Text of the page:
2. Nonjudgmental versus Critical Listening • Effective listening include both nonjudgmental and critical responses. Judgmentally with an open mind with a view toward understanding. Critically with a view toward making some kind of evaluation or judgment. • Keep an open mind. Avoid prejudging. Delay your judgments until you fully understand the intention and the content the speaker is communicating. • Avoid both positive and negative evaluation until you have a reasonably complete understanding. • Avoid filtering out or oversimplifying complex messages, and avoid filtering out undesirable messages, too. • Recognize your own biases. • Be sure to listen critically to the entire message when you need to make evaluations and judgments. Interpersonal Communication, Session 06 prepared by Z. Hidayat, MM, 9 M. Si.

 • Recognize some of the popular fallacious forms of reasoning, such as “name-calling.

• Recognize some of the popular fallacious forms of reasoning, such as “name-calling. ” • Testimonial involves using the image associated with some person to gain your approval or your rejection. • Bandwagon is a technique that tries to persuade you to accept or reject an idea. • Agenda-setting involves claiming that a particular issue is crucial and all others are unimportant and insignificant. • Attack involves accusing another person (usually an opponent) of some serious wrongdoing so that the issue under discussion never gets examined. Interpersonal Communication, Session 06 prepared by Z. Hidayat, MM, 10 M. Si.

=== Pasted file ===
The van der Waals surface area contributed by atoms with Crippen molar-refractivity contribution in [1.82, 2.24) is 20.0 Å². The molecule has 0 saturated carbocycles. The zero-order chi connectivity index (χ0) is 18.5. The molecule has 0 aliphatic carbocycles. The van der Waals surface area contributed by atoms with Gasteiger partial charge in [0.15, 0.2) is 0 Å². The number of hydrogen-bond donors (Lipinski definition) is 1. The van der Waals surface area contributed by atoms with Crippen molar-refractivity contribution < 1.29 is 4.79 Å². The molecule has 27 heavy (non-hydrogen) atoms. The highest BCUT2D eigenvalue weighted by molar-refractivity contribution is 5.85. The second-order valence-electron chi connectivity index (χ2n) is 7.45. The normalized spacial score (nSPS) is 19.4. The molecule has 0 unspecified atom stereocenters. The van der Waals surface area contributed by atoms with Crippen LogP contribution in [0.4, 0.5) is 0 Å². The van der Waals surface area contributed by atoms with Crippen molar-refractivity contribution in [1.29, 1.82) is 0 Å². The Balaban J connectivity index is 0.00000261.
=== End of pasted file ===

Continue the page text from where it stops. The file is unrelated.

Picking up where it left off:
3. Surface versus Depth Listening • To appreciate the meanings you need to engage

3. Surface versus Depth Listening • To appreciate the meanings you need to engage in depth listening. • Focus on both verbal and nonverbal messages. • Listen for both content and relational messages. • Make special note of statements that refer back to the speaker. • At the same time, don’t disregard the literal meaning of interpersonal messages in trying to uncover the hidden meaning. Interpersonal Communication, Session 06 prepared by Z. Hidayat, MM, 11 M. Si.

4. Active versus Inactive Listening • Active listening serves several important functions: 1. It

4. Active versus Inactive Listening • Active listening serves several important functions: 1. It helps you as a listener check your understanding of what the speaker said, and what its meant. 2. You let the speaker know that you acknowledge and accept his/her feelings. 3. Stimulate the speaker to explore feelings and thoughts. • Paraphrase the speaker meaning. Starting in your own words what you think the speaker means and feels. • Express understanding of the speaker’s feeling. • Ask questions. Interpersonal Communication, Session 06 prepared by Z. Hidayat, MM, 12 M. Si.